Declines in coal mining left behind these West Virginia Ghost Towns
In the 1880’s, the opening of the new Norfolk and Western Railway sparked the beginning of new communities that transformed the region from agricultural into industrial boom towns.
Lured by good wages and cheaper housing, people from as far away as Europe settled in West Virginia. However, in the end, neither the richest coal veins or the most successful railroad transports saved these West Virginia ghost towns from annihilation.
Fire Creek, West Virginia (Fayette County)
By all accounts, Fire Creek fit right in with the rest of the successful New River District coal mining towns in the 1800’s. It was among the earliest coal operations in the area; its own coal and coke company was incorporated in 1877. Unfortunately, the town was cursed with bad fortune more than once.
On March 6, 1900, an explosion at the Red Ash Mine killed 46 boys and men. Most suffocated from inhaling carbon monoxide while buried in the debris. The cause of this disaster was reported to be from the miners’ coal lights igniting blaster powder kegs and methane.
The second awful calamity occurred March 28, 1905, when a mine car accidentally ran over loose explosives. A total of 24 miners and workers met their death in Fire Creek on that day.
Nattallburg, West Virginia (Fayette County)
Nattallburg was the site of a successful coal mining complex developed by John Nuttall, an entrepreneur born in England. By the early turn of the century, the town continued to thrive and employ hundreds of people. When Nuttall died in 1897, his heirs continued his ventures, which also included mines in western Pennsylvania.
In the 1920’s, the mines in the town were leased to automobile magnet Henry Ford to provide the coal for his steel mills in Dearborn, Michigan. Ford sold the Nuttall mine in 1928 when it became too difficult to transport coal to Michigan due to railroad regulations.
It’s glory days notwithstanding, now Nattallburg has become one among many West Virginia ghost towns to die a slow death. The National Park Service now owns the town, which consists of the remains of 40 of the 80 coke ovens.
Thurmond, West Virginia (Fayette County)
The tiny town of Thurmond is less than one square mile along the New River Gorge. The town was incorporated in 1900 and named after a Confederate captain named William Thurmond. Thurmond bought 70 acres of land in the area for 20 dollars.
The town’s accessibility by rail made it a mecca for coal mining in the early 1920’s. Though tiny, Thurmond generated $5 million in revenue for the Chesapeake and Ohio Railroad. Over 100,000 people passed through its depot. The town’s hot party spot, The Dunglen Hotel, was said to have hosted a poker game that lasted 14 years. Mysteriously, the hotel was destroyed by arson in 1930.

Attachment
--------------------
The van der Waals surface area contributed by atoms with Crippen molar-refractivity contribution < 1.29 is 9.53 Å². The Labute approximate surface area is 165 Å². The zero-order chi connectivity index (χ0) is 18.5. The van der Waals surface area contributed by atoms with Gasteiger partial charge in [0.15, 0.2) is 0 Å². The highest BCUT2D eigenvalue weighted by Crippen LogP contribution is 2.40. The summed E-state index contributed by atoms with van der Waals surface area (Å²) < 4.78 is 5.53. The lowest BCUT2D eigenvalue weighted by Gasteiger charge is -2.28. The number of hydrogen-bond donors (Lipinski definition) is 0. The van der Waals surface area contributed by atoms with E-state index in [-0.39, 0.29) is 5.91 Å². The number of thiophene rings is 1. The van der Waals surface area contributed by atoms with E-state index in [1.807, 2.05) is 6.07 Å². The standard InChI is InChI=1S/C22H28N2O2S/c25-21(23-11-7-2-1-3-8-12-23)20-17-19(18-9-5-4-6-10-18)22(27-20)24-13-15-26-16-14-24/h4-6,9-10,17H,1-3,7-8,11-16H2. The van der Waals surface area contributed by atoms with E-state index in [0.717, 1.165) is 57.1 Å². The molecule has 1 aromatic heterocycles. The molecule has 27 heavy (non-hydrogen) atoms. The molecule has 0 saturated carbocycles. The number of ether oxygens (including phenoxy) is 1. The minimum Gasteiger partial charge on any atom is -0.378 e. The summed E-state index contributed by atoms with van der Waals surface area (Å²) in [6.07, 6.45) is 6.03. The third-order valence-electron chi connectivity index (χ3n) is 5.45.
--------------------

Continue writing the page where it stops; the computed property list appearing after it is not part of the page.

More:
The Great Depression, and the invention of the diesel locomotive were what led to the death of Thurmond as businesses shut down one by one over the following years. Strangely, many of the abandoned structures in Thurmond stand today. The depot is still used by Amtrak; it is also used for the New River National Gorge visitor center.
Thurmond has not “given up the ghost” entirely yet. Today, the 5-person population stubbornly refuses to leave the town in the hands of the National Park Service.
Pickshin, West Virginia (Raleigh County)
Nothing is left of Pickshin except documentation of it existence as a coal mining town near Sophia, WV. From 1917 to 1927, records show that over 785,000 tons of coal were mined in Pickshin. The coal was transported to market via a railroad operated by the Chesapeake and Ohio Railway. There are reports that the Pickshin cemetery remains on the empty site today.
Sewell, West Virginia (Fayette County)
Local tradition has it that Sewell was a crossing point of New River over which Native American Tribes used before European settlers arrived. It was named after Steven Sewell, who was a pioneer settler. Swell was home to an extremely impressive coking operation that rendered coal into a more pure, hot burning form. There were 193 coke ovens operational in the town from the late 19th to the mid-20th century.
Mann’s Creek Railroad ran through Sewell from 1886 to 1955. There are no signs of life in Sewell currently. The stone walls of coke ovens stand sentry with mining and railroad ruins as legacies of a once prosperous town. Hikers and white water rafters can view the remains of Sewell today.
Brink, West Virginia (Greenbrier County)
Located along the Greenbrier River, Brink was settled as a farming community right after the Civil War. It was named after founder Brinkley M. Snodgrass, who was the town’s first postmaster. Two of Snodgrass’ brothers owned farms in adjoining towns.
The town of Brink appeared on the United States Geological Survey (USGS) as late as the year 1923. However, there is not much explanation for its mysterious death. The once farming town is now a ghost town with only an abandoned house left behind.
Also Read: Digging for Gold & Minerals in West Virginia
West Virginia Ghost Towns
Some say that West Virginia had the highest death rate than all other states because of the number of deadly mining accidents. Although these terrible catastrophes did put an end to some towns, there are many other causes of death for Virginia ghost towns, making it an interesting place to explore the history behind communities that were lost forever.